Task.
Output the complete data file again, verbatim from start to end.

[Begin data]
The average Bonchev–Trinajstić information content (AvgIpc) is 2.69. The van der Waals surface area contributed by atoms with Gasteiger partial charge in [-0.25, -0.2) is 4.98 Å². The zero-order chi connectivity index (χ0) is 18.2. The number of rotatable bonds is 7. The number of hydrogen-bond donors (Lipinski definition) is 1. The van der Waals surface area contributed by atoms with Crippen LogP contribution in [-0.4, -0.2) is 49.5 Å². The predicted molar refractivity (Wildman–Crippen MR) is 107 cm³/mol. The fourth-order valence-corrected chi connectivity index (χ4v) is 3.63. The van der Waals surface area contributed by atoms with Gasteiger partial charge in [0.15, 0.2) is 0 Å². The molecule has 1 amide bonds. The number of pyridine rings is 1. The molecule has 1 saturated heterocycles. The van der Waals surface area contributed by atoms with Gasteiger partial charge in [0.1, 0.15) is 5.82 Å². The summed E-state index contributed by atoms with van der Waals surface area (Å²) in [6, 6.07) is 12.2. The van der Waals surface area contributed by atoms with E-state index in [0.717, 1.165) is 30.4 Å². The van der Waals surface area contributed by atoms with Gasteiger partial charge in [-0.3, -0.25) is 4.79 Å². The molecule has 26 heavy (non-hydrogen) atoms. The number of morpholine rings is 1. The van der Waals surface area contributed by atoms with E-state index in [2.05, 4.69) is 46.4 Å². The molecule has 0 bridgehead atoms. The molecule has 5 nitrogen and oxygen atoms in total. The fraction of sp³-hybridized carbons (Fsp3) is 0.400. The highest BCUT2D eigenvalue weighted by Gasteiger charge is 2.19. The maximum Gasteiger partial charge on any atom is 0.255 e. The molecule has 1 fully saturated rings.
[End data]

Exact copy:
The average Bonchev–Trinajstić information content (AvgIpc) is 2.69. The van der Waals surface area contributed by atoms with Gasteiger partial charge in [-0.25, -0.2) is 4.98 Å². The zero-order chi connectivity index (χ0) is 18.2. The number of rotatable bonds is 7. The number of hydrogen-bond donors (Lipinski definition) is 1. The van der Waals surface area contributed by atoms with Crippen LogP contribution in [-0.4, -0.2) is 49.5 Å². The predicted molar refractivity (Wildman–Crippen MR) is 107 cm³/mol. The fourth-order valence-corrected chi connectivity index (χ4v) is 3.63. The van der Waals surface area contributed by atoms with Gasteiger partial charge in [0.15, 0.2) is 0 Å². The molecule has 1 amide bonds. The number of pyridine rings is 1. The molecule has 1 saturated heterocycles. The van der Waals surface area contributed by atoms with Gasteiger partial charge in [0.1, 0.15) is 5.82 Å². The summed E-state index contributed by atoms with van der Waals surface area (Å²) in [6, 6.07) is 12.2. The van der Waals surface area contributed by atoms with E-state index in [0.717, 1.165) is 30.4 Å². The van der Waals surface area contributed by atoms with Gasteiger partial charge in [-0.3, -0.25) is 4.79 Å². The molecule has 26 heavy (non-hydrogen) atoms. The number of morpholine rings is 1. The van der Waals surface area contributed by atoms with E-state index in [2.05, 4.69) is 46.4 Å². The molecule has 0 bridgehead atoms. The molecule has 5 nitrogen and oxygen atoms in total. The fraction of sp³-hybridized carbons (Fsp3) is 0.400. The highest BCUT2D eigenvalue weighted by Gasteiger charge is 2.19. The maximum Gasteiger partial charge on any atom is 0.255 e. The molecule has 1 fully saturated rings.